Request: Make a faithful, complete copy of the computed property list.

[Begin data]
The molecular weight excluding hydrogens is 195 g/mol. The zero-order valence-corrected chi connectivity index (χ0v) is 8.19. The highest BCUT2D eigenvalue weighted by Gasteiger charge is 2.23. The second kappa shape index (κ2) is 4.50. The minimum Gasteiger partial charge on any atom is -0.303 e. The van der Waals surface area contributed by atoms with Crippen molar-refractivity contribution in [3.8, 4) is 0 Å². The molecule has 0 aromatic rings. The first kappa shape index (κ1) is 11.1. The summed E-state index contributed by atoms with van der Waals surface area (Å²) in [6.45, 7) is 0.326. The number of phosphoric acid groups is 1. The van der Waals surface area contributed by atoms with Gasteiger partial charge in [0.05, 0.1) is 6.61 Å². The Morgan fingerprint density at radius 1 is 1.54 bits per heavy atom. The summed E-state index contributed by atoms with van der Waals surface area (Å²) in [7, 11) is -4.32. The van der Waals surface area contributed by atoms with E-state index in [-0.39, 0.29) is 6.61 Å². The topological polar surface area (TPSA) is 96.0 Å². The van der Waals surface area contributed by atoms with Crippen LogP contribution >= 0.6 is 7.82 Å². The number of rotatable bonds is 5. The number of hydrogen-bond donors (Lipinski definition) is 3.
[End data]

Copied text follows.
The molecular weight excluding hydrogens is 195 g/mol. The zero-order valence-corrected chi connectivity index (χ0v) is 8.19. The highest BCUT2D eigenvalue weighted by Gasteiger charge is 2.23. The second kappa shape index (κ2) is 4.50. The minimum Gasteiger partial charge on any atom is -0.303 e. The van der Waals surface area contributed by atoms with Crippen molar-refractivity contribution in [3.8, 4) is 0 Å². The molecule has 0 aromatic rings. The first kappa shape index (κ1) is 11.1. The summed E-state index contributed by atoms with van der Waals surface area (Å²) in [6.45, 7) is 0.326. The number of phosphoric acid groups is 1. The van der Waals surface area contributed by atoms with Gasteiger partial charge in [0.05, 0.1) is 6.61 Å². The Morgan fingerprint density at radius 1 is 1.54 bits per heavy atom. The summed E-state index contributed by atoms with van der Waals surface area (Å²) in [7, 11) is -4.32. The van der Waals surface area contributed by atoms with E-state index in [-0.39, 0.29) is 6.61 Å². The topological polar surface area (TPSA) is 96.0 Å². The van der Waals surface area contributed by atoms with Crippen LogP contribution >= 0.6 is 7.82 Å². The number of rotatable bonds is 5. The number of hydrogen-bond donors (Lipinski definition) is 3.